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CSBG Archive

A Year of Cool Comic Book Moments – Day 178

Here is the latest cool comic book moment in our year-long look at one cool comic book moment a day (in no particular order whatsoever)! Here‘s the archive of the moments posted so far!

Today we take a look at a great moment from the beginning of Walt Simonson’s Thor run!


In The Mighty Thor #337, a new character, Beta Ray Bill shows up and shocks Thor by actually wielding Mjolnir!!

So in Thor #338, Odin decides the pair must fight for the right of wielding the mighty hammer.

It is a great fight courtesy of writer/artist Walt Simonson…

“The” moment for me is probably the ending.

Great work by Simonson, though (I’d have featured the moment where Beta Ray Bill first wields the hammer but, well, to be honest, Simonson handled that moment in sort of a laid back manner).


the ending proved to me that it is not set in stone that thor if somone proves worthy enough is the only one to bear MJonlir and that Beta RAy knows an oppurtunity when he see’s it by saying he beat thor.

I hope there’s more Simonson to come! This run might be my favorite superhero comic of all time. It’s like the Led Zeppelin of comics–all testosterone, plenty of melodrama, and a healthy dose of Vikings!

John Workman does very good work, but I really don’t like his trick of having a word balloon span two panels (e. g. page 4, panels 1 & 2, and page 7, panels 1 & 2). I very often read them in the wrong order.

The only thing that bothered me about Walt’s classic run on Thor was having Donald Blake written off the series. None of Thor’s other alter egos even got close to Blake’s potential as a character. Without him, things weren’t the same again until JMS took over the book.

Are you kidding? Don Blake and Jane Foster are the most boring of a pretty boring bunch of Marvel alter egos.

It worked pretty well for Blake under Stan Lee and Jack Kirby, seeing how he was the book’s co-lead for all those years.

And Jane Foster is a supporting character like Odin or Sif, not a alter ego. Maybe it was their being a couple that bored you. That’s why she was written off the series until JMS spun a new take on her.

There are no bad characters, only lousy ways of handling them.

Did you have this planned out beforehand, or did you just happen to put this one up the same week Marvel Digital put the comic online?

I just read it yesterday when I saw it on the “newly added”. Awesome story.

It was a coincidence, Kris. That’s pretty funny that they put it up this week! :)

I’ve been reading Essential Thor 4, and I notice that Donald Blake is virtually written out for quite long stretches even back then. The Lee/Kirby issues generally give the character some time, but in the Lee/Buscema issues, only the Doctor Doom arc really uses him, and he becomes little more than an Achilles’ heel after that.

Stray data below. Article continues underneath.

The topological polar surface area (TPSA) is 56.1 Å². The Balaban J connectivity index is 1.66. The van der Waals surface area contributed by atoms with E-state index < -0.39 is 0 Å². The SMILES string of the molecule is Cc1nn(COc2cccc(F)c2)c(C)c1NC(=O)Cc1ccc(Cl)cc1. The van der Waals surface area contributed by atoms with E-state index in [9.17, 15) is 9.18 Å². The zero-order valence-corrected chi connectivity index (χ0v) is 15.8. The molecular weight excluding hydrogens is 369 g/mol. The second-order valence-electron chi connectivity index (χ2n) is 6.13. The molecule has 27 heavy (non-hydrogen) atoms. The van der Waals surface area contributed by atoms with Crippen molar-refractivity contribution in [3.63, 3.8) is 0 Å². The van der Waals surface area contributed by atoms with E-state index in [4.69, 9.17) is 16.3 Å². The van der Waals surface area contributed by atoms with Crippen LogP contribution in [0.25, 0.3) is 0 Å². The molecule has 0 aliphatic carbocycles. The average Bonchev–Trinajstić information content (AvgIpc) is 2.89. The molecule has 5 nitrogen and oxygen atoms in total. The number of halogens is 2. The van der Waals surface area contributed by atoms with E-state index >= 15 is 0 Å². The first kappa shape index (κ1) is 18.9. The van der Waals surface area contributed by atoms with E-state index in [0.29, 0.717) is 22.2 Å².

The Blake/Thor relationship was the basis for Doug Moench and Keith Pollard’s run in the early 80’s. That’s when I first started reading the series and how I best remember it to this day. Moench would alternate between Thor’s interactions with his fellow Asgardians and Blake’s troubles as a physician in New York City. At one point, Blake loses a patient during surgery by having to suddenly switch identities and is later charged with negligence, so he moves over to Chicago and continues practicing medicine there.

In the meantime, Dr. Donald Blake served as the Avengers’ personal doctor with nobody except Tony Stark being aware that Blake was actually one of their own members. Many an Avengers story featured this plot device. Classic examples include Avengers #181, #200, and Avengers Annual #8 & #10. Check them out.

I always found all this intriguing and no less an Achilles’ heel than having Clark Kent changing inside a phone booth or wearing glasses and a blue suit to disguise his own alter ego.

Until JMS revitalized him, Donald Blake had been ignored after being absent from the MU for three decades. But Tony Stark has continued to prosper as a character, whether one likes him or not. Had Blake enjoyed such continued exposure, readers might think differently in regards to his worth as a character.

To each his own.

The difference is that Stark is Iron Man. Blake and Thor are pretty much two different people. As the above negligence issue shows, his double life can actually get people killed. Most heroes, just have to worry about getting fired. While this can be an interesting angle, it would largely be ignored for long stretches.

Also, since Thor essentially has duties to Asgard, it means long stretches where the Blake persona has no place.

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